Comics, Reviews

Blink Review: Finding What Lies Beneath

Explore the dark and twisted world created by Christopher Sebela and Hayden Sherman that will keep your eyes glued to every page.

Blink #1
Image: Oni Press
By: Javier ReyesFeb 23, 2024, 2:06 AM

Blink

Review
Rating
8
Good
Blink TPB

Writer: Christopher Sebela

Artist: Hayden Sherman

Publisher: ONI Press

Release Date: May 15, 2023

Page Count: 128

Format: Comic

Blink pulls you into a unique sci-fi horror story that gets more complex the deeper you dive into its strange and psychedelic world.

The beauty I always find when reading creator-owned comics is that I'll never know what new story I’ll stumble into next. Having never read anything by Christopher Sebela before, I came into reading Blink with little to no expectations about the comic book. The stellar cover work by artist Hayden Sherman drew me into reading the book. With its bright neon colors and cyberpunk aesthetic, I was expecting to dive into an intriguing sci-fi adventure. What I got was a horror story more disturbing than I could have expected. The opening pages of the first issue set the tone, and I knew quickly that Blink was going to explore a very unique kind of horror. In just five issues, this comic took me on one hell of a trippy ride.

Monsters attack

Life Changes in a Blink

The hero of the story is freelance writer Wren Booker. When she was a young girl, Wren was found by police in the middle of the street and covered in blood. She spent the rest of her life trying to piece together what happened in her traumatic childhood. She could only vaguely remember strange-looking TV screens and her parents screaming in terror. Even though she grew up to have a good job and a loving relationship, Wren was forever haunted by the ghosts of her past.

Everything changed for Wren when a friend linked her to a website called Blink. It was filled with cryptic imagery that looked eerily similar to what she remembered from her childhood. Seeing that website for only a brief moment before it went down was enough to trigger something inside her. In just the blink of an eye, more memories came flooding back. From there, Wren took that as her chance to finally find out what happened to her family. After digging through all the information she could find online, she found an address. But what’s waiting for her at that place is something much stranger than Wren, or me as the reader, could have ever expected.

Falling into darkness

Into the Rabbit Hole 

The progression of the story is an oddity. Much like Wren’s descent into the building, the story gets stranger the deeper it progresses. What looks like another horror story on the outside turns into a maze of mystery that explores the concept of existential dread in a digital world. The monsters Wren discovers upon entering the building are the least of her problems. Not only does she learn the dark truth about her family, but also the inner workings of the world itself. By the end, the story goes full throttle on monologues about digital existentialism. While the concepts paint a very bleak and terrifying world, the delivery of it all within the story feels hard to digest. Remember, this miniseries was only five issues long. So, just like Wren at the tragic end of the story, you’re left with plenty to decipher about how it all went wrong.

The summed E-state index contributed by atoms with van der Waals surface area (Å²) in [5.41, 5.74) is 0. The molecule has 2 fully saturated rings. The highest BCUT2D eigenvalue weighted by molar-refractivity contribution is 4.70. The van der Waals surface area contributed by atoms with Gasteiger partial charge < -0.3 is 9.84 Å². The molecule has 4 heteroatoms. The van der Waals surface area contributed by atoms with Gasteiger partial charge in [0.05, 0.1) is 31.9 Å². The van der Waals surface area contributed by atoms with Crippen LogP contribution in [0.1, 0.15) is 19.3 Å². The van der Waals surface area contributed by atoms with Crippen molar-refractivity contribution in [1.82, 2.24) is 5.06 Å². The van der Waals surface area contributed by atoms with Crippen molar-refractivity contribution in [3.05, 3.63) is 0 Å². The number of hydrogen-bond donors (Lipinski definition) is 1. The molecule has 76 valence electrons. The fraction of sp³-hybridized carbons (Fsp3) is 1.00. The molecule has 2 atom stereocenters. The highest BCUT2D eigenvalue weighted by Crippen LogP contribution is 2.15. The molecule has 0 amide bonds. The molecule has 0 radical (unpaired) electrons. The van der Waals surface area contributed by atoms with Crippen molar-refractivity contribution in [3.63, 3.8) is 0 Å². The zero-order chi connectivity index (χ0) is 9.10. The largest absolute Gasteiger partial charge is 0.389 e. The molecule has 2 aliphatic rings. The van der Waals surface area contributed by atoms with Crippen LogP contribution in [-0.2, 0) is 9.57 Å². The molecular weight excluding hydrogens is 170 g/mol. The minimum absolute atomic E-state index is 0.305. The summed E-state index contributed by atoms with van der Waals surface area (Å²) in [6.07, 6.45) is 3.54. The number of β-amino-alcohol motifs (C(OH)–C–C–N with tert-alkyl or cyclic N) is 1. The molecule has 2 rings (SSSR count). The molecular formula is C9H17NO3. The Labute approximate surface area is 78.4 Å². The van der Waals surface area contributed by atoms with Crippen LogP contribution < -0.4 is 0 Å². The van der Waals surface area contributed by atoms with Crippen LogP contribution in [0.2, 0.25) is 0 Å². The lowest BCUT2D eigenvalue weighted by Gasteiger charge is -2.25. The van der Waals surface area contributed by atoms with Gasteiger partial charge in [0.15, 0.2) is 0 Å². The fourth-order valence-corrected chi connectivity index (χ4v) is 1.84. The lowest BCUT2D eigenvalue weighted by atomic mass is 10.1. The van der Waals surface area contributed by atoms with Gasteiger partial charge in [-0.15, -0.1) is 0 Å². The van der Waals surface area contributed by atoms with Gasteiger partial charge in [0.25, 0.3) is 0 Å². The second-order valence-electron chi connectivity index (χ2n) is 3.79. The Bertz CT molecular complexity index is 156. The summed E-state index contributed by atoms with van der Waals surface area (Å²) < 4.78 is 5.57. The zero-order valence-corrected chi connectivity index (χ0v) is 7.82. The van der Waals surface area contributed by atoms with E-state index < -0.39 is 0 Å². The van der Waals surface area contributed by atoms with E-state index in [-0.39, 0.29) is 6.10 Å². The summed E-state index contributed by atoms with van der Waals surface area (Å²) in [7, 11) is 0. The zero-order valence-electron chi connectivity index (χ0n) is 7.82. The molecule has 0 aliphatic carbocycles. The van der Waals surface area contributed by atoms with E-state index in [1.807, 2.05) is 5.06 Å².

While the story of Blink takes a much darker turn than I had initially expected, the incredible art by Hayden Sherman is a consistent bright spot throughout the comic book. What instantly stands out is his creative paneling. There are spreads in the comic where panels are twisting and turning within a single page, disorienting the speech bubbles along with them. While these crazy spreads can be a bit confusing to read through, the chaotic creativity in the art of each page effectively depicts a world that feels like reality itself is bursting at the seams. The art really kicks into gear when the story goes deeper into the world of Blink, presenting you with horrific monsters and set pieces that look like a mix of The Matrix and Hellraiser.

Mind-bending art

Final thoughts 

As confusing and long-winded as I found some of Blink’s story elements to be, it was clear that the creators Christopher Sebela and Hayden Sherman sought to tell a unique and disturbing horror story. It reminds me of why creator-owned comics are so compelling to explore. Not every story needs to have a happy and conclusive ending or some grand moral takeaway. The bleakness of the ending is only amplified by the fact that there’s no more continuation to Wren’s story. Once you turn that final page, Blink leaves you to interpret its ending however way you want. It’s unique having a coming book wash you with a sense of dread after reading its big finale. That experience in itself is something you can only really find from reading creator-owned comics.

TAGGED: Oni Press, Creator Owned, Oni Press, Reviews
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